A federal judge refused Friday to block New York’s plan to limit the size of religious gatherings in coronavirus hot spots.
U.S. District Judge Judge Kiyo Matsumoto issued the ruling after an emergency hearing in a lawsuit brought by rabbis and synagogues, arguing the restrictions were unconstitutional.
They had sought to have enforcement delayed until at least after Jewish holidays this weekend.
The rules limit indoor worship services to 10 people in areas where the virus is spreading fastest.
In other areas within hot spots, indoor religious services are capped at 25 people.
The restrictions apply in six designated areas in parts of New York City, Rockland and Orange counties, and part of Binghamton. Nonessential businesses and schools have also been shut down in some of those areas.
In their lawsuit, rabbis, leaders of synagogues and the national Orthodox Jewish group Agudath Israel had argued that Gov. Andrew Cuomo was singling out Jews amid the ongoing Sukkot festival and this weekend’s Simchat Torah, which marks the end and beginning of the yearly cycle of reading the Torah.
“That targeting of a religious minority on the eve of its holidays is reason enough to reject all of defendant’s arguments and allow plaintiffs to celebrate their holidays this weekend as they have for over 2,000 years,” the groups argued in a Friday court filing.
The Roman Catholic Diocese of Brooklyn also filed a lawsuit challenging the restrictions.
The Democratic governor’s attorneys argued in court filings he didn’t single out the Orthodox Jewish community for negative treatment, but instead “clarified that this community would not receive special treatment.”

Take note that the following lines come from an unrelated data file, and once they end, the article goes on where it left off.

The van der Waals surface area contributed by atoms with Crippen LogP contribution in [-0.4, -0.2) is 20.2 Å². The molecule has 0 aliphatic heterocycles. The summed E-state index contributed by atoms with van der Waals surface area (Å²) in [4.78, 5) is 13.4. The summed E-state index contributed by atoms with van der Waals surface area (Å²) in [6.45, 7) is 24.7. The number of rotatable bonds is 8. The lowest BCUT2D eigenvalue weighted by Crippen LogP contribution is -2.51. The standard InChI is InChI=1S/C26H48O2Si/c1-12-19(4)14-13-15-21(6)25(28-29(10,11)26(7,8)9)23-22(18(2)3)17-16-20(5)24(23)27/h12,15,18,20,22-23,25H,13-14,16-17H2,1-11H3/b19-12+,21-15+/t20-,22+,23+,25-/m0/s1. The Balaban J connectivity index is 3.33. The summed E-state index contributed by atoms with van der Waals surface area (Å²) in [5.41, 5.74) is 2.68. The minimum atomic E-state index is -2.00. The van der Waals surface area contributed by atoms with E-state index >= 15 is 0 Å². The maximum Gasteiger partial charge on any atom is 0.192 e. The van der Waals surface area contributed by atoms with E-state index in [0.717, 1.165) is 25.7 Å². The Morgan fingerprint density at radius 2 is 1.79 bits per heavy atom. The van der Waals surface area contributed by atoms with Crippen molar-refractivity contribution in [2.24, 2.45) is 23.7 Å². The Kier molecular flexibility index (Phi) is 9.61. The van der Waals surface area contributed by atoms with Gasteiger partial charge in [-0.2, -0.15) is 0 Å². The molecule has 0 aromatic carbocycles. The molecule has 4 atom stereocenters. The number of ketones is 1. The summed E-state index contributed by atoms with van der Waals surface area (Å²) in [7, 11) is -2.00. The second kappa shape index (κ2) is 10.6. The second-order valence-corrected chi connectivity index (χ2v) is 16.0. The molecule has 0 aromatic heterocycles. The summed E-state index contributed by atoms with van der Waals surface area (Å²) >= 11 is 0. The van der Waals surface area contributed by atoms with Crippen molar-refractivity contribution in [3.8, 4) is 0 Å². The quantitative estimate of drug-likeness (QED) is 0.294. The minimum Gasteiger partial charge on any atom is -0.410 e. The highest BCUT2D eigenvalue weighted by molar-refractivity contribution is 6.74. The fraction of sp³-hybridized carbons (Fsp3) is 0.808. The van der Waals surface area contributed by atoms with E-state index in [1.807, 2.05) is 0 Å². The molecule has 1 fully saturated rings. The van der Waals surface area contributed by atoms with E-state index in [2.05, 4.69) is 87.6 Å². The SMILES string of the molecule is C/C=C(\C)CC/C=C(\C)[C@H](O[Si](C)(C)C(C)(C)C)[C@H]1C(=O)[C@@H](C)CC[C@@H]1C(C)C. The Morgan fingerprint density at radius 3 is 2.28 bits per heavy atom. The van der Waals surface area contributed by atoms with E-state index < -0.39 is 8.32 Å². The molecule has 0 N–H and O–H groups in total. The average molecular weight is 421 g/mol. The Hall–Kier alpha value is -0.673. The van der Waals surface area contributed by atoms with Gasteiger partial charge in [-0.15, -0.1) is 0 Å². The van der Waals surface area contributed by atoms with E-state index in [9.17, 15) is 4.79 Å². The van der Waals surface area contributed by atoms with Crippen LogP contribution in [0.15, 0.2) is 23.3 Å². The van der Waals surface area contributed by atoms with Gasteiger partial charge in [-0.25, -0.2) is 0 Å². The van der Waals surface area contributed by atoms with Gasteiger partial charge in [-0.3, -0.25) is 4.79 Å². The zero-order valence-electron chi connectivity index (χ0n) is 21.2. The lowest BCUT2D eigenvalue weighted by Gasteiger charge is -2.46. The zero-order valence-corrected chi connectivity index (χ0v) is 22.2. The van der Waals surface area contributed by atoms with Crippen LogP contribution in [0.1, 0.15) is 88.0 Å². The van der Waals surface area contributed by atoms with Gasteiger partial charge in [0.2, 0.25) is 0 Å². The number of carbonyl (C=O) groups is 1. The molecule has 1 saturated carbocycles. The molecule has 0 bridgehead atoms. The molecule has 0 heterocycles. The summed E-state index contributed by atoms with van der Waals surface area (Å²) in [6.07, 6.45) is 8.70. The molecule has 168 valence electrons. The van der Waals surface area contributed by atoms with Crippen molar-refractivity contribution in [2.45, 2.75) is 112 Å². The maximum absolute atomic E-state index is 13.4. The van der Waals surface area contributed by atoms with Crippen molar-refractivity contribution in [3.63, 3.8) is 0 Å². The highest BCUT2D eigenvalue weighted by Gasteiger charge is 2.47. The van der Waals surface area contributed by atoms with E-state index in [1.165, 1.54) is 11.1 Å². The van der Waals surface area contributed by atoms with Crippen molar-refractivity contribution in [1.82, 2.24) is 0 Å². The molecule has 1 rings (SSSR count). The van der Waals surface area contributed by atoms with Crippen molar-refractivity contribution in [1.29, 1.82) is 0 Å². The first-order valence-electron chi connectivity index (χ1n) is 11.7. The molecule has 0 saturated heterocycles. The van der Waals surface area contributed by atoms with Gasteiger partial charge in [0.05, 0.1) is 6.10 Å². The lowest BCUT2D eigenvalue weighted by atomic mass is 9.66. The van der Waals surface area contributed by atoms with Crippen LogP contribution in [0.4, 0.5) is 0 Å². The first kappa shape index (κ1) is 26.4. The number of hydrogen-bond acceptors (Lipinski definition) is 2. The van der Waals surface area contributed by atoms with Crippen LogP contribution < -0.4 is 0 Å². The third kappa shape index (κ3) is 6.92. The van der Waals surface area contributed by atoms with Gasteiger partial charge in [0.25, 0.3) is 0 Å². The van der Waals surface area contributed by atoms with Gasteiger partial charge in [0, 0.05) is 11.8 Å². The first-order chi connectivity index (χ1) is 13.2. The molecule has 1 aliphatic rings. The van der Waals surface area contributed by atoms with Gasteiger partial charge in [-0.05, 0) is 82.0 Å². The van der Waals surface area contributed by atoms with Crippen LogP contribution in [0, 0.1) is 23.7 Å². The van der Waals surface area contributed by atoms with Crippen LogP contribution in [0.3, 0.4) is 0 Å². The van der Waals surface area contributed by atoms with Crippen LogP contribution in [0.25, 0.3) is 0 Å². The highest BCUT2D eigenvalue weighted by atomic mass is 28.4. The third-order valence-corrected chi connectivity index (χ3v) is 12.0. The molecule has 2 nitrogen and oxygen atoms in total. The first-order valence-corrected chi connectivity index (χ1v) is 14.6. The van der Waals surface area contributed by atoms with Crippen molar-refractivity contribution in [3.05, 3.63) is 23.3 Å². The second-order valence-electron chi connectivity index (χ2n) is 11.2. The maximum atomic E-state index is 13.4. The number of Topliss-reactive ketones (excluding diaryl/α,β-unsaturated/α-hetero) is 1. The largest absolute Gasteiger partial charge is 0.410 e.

“And a mass gathering is not less dangerous simply because it is religious in nature,” reads Cuomo’s filing. “Moreover, ‘the right to practice religion freely does not include liberty to expose the community … to communicable disease.’”
The legal battle over Cuomo’s coronavirus restrictions is expected to continue for months.
Religious groups say large churches and temples built to accommodate hundreds of people can surely safely handle more than 10 or 25 people at a time.
Agudah Chairman Shlomo Werdiger expressed his regret over the ruling and called upon Cuomo and other governmental officials to be more solicitous of the community’s legitimate religious needs.
“We appeal to our elected officials and executive agencies to work with us collaboratively in developing policies that both ensure good health and allow us to practice our faith. It shouldn’t be necessary to have to fight these things out in court,” he said.
Cuomo’s administration is also fighting a June federal court ruling that said New York can’t impose stricter limits on religious gatherings than businesses.
Since then, houses of worship and businesses statewide have had a 50 percent capacity limit, though New York City restaurants have a 25 percent limit.
That lawsuit was originally filed by the conservative Thomas More Society, which expanded its suit on Friday to charge that Cuomo’s new hot spot plan puts him in contempt of court.
New York has recorded 10,000 new infections over the past seven days. An average of 698 COVID-19 patients were hospitalized each day over the past week, up from 457 for the last week of August.
Cuomo says much of the uptick is due to hot spots in Orthodox Jewish communities in New York City and suburban counties.
Hundreds of Orthodox Jews rallied in Brooklyn’s Borough Park neighborhood on several nights this week to protest the restrictions.
One of the organizers of those demonstrations, Heshy Tischler, said Friday on social media that he had agreed to surrender to police next week amid allegations that he had instigated an attack on an Orthodox Jewish journalist during the protests.
Authorities didn’t confirm there would be an arrest, saying only they were still investigating the confrontation involving Jacob Kornbluh, a reporter for Jewish Insider.
At a protest Wednesday night, Tischler led a large group of men who chased and surrounded Kornbluh and trapped him against a storefront.
The Western Journal has reviewed this Associated Press story and may have altered it prior to publication to ensure that it meets our editorial standards.
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